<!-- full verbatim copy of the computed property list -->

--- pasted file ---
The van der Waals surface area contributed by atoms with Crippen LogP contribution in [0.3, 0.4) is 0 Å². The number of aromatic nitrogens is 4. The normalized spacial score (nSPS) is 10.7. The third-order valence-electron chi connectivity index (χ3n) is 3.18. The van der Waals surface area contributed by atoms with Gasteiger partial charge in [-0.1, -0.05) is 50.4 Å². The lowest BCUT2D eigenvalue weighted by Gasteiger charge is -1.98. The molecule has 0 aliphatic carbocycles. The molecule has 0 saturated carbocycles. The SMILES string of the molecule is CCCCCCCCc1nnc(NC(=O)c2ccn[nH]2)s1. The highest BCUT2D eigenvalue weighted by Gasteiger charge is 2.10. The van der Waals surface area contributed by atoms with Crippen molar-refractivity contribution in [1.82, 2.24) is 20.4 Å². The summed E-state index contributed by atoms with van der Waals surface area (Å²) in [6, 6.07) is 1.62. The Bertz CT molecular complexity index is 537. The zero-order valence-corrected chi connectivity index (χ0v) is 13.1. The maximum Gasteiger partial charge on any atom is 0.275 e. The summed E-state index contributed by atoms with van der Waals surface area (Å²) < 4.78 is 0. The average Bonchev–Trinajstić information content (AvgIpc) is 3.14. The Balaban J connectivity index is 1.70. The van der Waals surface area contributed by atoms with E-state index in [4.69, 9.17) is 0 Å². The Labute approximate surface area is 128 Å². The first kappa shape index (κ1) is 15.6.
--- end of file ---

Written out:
The van der Waals surface area contributed by atoms with Crippen LogP contribution in [0.3, 0.4) is 0 Å². The number of aromatic nitrogens is 4. The normalized spacial score (nSPS) is 10.7. The third-order valence-electron chi connectivity index (χ3n) is 3.18. The van der Waals surface area contributed by atoms with Gasteiger partial charge in [-0.1, -0.05) is 50.4 Å². The lowest BCUT2D eigenvalue weighted by Gasteiger charge is -1.98. The molecule has 0 aliphatic carbocycles. The molecule has 0 saturated carbocycles. The SMILES string of the molecule is CCCCCCCCc1nnc(NC(=O)c2ccn[nH]2)s1. The highest BCUT2D eigenvalue weighted by Gasteiger charge is 2.10. The van der Waals surface area contributed by atoms with Crippen molar-refractivity contribution in [1.82, 2.24) is 20.4 Å². The summed E-state index contributed by atoms with van der Waals surface area (Å²) in [6, 6.07) is 1.62. The Bertz CT molecular complexity index is 537. The zero-order valence-corrected chi connectivity index (χ0v) is 13.1. The maximum Gasteiger partial charge on any atom is 0.275 e. The summed E-state index contributed by atoms with van der Waals surface area (Å²) < 4.78 is 0. The average Bonchev–Trinajstić information content (AvgIpc) is 3.14. The Balaban J connectivity index is 1.70. The van der Waals surface area contributed by atoms with E-state index in [4.69, 9.17) is 0 Å². The Labute approximate surface area is 128 Å². The first kappa shape index (κ1) is 15.6.